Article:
Rock Mechanics in the Investigation and Construction of T. 1 Underground Power Station, Snowy Mountains, Australia
Published:January 01, 1959
D. G. Moye, 1959. "Rock Mechanics in the Investigation and Construction of T. 1 Underground Power Station, Snowy Mountains, Australia", Engineering Geology Case Histories Number 3: Symposium on Rock Mechanics
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T. I Power Station is 1100 feet underground under the eastern wall of Tumut River gorge in the Snowy Mountains of southeastern Australia. The machine hall is 306 feet long, 77 feet in maximum width, and 104 feet in maximum height.
In selecting the site major faults in the region were avoided. The rock is granite in steeply inclined sheets up to 300 feet thick intrusive into granitic gneiss. Both rocks have compressive strength of approximately 20, 000 psi, tensile strength 1100 psi, and Young!s Modulus 7-10 x 10 psi. Jointing in both rocks follows a similar pattern but is much more closely spaced in the gneiss.
Original natural stresses in the rock mass, which are an important factor in the behavior of openings, were computed from measurements of stress in the excavations. These are higher, particularly in the horizontal plane, than can be accounted for by the weight of overlying rock alone.
The openings were located mainly in the granite and oriented to avoid main joint directions parallel to the walls. Photoelastic studies were made to determine the stress concentrations caused by the shape of the openings and by different arrangements of multiple openings.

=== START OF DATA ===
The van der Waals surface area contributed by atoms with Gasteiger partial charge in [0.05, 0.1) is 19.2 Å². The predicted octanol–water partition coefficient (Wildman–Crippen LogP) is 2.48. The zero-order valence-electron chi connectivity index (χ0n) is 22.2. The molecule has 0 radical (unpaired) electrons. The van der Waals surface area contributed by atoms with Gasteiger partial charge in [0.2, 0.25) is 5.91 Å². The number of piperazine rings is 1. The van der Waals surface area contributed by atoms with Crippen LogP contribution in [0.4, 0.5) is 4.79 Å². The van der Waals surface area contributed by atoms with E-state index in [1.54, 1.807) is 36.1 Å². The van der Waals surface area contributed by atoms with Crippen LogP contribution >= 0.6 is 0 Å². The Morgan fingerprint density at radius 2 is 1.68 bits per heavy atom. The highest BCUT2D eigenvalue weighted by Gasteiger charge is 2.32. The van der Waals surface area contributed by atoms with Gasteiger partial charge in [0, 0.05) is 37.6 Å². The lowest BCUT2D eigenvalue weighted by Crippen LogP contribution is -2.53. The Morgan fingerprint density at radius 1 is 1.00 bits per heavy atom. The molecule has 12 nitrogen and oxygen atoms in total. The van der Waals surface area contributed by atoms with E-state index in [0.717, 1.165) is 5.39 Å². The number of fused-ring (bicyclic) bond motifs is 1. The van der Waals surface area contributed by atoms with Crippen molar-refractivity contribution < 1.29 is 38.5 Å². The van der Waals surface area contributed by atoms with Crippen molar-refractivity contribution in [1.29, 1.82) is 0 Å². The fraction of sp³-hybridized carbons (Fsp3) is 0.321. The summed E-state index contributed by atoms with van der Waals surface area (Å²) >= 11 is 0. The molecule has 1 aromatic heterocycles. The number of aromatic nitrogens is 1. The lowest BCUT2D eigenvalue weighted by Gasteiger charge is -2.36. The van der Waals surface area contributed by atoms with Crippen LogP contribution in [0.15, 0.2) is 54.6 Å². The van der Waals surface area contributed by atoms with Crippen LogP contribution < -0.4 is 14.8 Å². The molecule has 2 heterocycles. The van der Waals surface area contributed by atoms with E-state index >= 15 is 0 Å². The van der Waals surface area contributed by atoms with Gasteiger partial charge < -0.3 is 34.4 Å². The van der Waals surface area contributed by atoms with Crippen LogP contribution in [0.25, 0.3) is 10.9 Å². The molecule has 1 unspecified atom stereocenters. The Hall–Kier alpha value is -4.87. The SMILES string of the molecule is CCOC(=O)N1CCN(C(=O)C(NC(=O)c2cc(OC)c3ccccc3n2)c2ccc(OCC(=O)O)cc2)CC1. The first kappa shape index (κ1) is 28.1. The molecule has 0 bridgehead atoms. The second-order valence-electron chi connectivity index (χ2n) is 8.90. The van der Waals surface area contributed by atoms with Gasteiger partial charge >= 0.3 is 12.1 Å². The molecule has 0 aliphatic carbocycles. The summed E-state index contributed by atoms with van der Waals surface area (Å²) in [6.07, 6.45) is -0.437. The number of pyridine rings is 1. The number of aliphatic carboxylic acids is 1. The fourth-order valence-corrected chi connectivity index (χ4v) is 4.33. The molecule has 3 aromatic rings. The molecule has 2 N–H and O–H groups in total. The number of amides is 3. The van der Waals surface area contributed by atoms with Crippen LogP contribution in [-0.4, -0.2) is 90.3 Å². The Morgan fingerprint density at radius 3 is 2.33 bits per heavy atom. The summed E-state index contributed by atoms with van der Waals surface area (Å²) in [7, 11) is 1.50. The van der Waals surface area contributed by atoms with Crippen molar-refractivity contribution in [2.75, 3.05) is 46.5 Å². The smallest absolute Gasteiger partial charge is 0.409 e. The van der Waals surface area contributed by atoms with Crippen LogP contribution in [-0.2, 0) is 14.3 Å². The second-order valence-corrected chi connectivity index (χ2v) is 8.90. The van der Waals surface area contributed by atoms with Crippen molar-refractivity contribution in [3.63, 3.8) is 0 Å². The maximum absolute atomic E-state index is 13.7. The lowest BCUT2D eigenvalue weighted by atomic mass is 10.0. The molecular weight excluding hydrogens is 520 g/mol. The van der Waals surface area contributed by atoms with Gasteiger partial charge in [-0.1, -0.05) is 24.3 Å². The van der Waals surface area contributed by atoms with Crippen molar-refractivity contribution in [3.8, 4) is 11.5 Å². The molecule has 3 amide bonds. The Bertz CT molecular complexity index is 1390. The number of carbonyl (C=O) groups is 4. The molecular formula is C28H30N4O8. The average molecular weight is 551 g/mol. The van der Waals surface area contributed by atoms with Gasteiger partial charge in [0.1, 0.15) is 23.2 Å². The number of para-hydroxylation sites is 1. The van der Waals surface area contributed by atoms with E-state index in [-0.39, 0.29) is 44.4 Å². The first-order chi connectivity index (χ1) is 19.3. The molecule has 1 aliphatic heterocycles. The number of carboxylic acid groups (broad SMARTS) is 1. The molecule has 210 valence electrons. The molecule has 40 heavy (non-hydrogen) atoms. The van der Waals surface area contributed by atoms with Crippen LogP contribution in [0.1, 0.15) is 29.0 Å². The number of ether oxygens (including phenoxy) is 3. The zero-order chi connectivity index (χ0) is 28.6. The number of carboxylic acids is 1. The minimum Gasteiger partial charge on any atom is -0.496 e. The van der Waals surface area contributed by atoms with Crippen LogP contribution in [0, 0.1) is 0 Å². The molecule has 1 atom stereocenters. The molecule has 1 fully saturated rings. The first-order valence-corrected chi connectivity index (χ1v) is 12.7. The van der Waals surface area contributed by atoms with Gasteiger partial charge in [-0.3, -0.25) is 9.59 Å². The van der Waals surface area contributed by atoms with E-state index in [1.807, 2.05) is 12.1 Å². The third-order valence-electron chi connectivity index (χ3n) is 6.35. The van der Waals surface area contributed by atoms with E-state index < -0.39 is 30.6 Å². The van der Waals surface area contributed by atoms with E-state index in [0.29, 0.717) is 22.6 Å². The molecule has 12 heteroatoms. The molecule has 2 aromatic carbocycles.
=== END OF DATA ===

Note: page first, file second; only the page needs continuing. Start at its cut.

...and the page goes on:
Comprehensive investigations were made to study how rock bolts function in hard jointed rock, and during excavation pattern of rock bolts was used to stabilize the jointed rock in the roof and walls. The excavations were made without major rock falls. Some instrumental observations of the behavior of the walls and roof of the machine hall were made during construction.
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Engineering Geology Case Histories Number 3: Symposium on Rock Mechanics
Prepared by the Case Histories Committee for the Engineering Geology Division of the Geological Society of America, these histories are intended as reference material for the practicing geologist and for the college student. The Symposium on Rock Mechanics, edited by Parker D. Trask, is the third volume on the series. It contains the following papers: Some engineering studies of rock movement in the Niagara area; Rock mechanics in the investigation and construction of T.1 Underground Power Station, Snowy Mountains, Australia; Importance of geological information as a factor in tunnel-lining design; and Effect of the elastic properties of rocks on civil-engineering design.